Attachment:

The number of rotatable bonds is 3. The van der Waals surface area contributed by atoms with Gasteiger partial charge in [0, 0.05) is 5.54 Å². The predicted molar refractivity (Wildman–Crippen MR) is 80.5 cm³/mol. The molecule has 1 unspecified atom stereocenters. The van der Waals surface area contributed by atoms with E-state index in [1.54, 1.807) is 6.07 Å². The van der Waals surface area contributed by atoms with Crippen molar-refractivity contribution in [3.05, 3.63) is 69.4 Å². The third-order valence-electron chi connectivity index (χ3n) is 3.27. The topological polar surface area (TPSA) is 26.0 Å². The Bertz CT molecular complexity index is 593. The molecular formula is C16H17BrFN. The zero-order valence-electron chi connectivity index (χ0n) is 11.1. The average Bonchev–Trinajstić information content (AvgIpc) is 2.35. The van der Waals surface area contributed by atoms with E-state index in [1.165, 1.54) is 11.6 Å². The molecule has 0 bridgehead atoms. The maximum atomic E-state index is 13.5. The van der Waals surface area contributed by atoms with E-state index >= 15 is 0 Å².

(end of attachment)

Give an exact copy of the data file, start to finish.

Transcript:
The number of rotatable bonds is 3. The van der Waals surface area contributed by atoms with Gasteiger partial charge in [0, 0.05) is 5.54 Å². The predicted molar refractivity (Wildman–Crippen MR) is 80.5 cm³/mol. The molecule has 1 unspecified atom stereocenters. The van der Waals surface area contributed by atoms with E-state index in [1.54, 1.807) is 6.07 Å². The van der Waals surface area contributed by atoms with Crippen molar-refractivity contribution in [3.05, 3.63) is 69.4 Å². The third-order valence-electron chi connectivity index (χ3n) is 3.27. The topological polar surface area (TPSA) is 26.0 Å². The Bertz CT molecular complexity index is 593. The molecular formula is C16H17BrFN. The zero-order valence-electron chi connectivity index (χ0n) is 11.1. The average Bonchev–Trinajstić information content (AvgIpc) is 2.35. The van der Waals surface area contributed by atoms with E-state index in [1.165, 1.54) is 11.6 Å². The molecule has 0 bridgehead atoms. The maximum atomic E-state index is 13.5. The van der Waals surface area contributed by atoms with E-state index >= 15 is 0 Å².